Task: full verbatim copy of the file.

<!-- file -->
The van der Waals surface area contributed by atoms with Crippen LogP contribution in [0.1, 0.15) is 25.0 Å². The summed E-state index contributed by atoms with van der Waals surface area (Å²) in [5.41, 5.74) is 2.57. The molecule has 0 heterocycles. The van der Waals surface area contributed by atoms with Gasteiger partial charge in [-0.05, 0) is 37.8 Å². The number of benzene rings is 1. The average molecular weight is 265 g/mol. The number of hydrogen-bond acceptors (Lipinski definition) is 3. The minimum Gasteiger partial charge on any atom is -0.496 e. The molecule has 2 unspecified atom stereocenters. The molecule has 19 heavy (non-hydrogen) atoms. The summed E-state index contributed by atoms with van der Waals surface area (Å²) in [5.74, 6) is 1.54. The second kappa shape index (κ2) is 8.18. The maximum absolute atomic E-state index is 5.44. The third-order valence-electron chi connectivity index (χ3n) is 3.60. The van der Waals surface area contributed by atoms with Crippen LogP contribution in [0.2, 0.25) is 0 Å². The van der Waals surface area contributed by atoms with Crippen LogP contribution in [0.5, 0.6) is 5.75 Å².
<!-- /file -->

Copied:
The van der Waals surface area contributed by atoms with Crippen LogP contribution in [0.1, 0.15) is 25.0 Å². The summed E-state index contributed by atoms with van der Waals surface area (Å²) in [5.41, 5.74) is 2.57. The molecule has 0 heterocycles. The van der Waals surface area contributed by atoms with Gasteiger partial charge in [-0.05, 0) is 37.8 Å². The number of benzene rings is 1. The average molecular weight is 265 g/mol. The number of hydrogen-bond acceptors (Lipinski definition) is 3. The minimum Gasteiger partial charge on any atom is -0.496 e. The molecule has 2 unspecified atom stereocenters. The molecule has 19 heavy (non-hydrogen) atoms. The summed E-state index contributed by atoms with van der Waals surface area (Å²) in [5.74, 6) is 1.54. The second kappa shape index (κ2) is 8.18. The maximum absolute atomic E-state index is 5.44. The third-order valence-electron chi connectivity index (χ3n) is 3.60. The van der Waals surface area contributed by atoms with Crippen LogP contribution in [0.2, 0.25) is 0 Å². The van der Waals surface area contributed by atoms with Crippen LogP contribution in [0.5, 0.6) is 5.75 Å².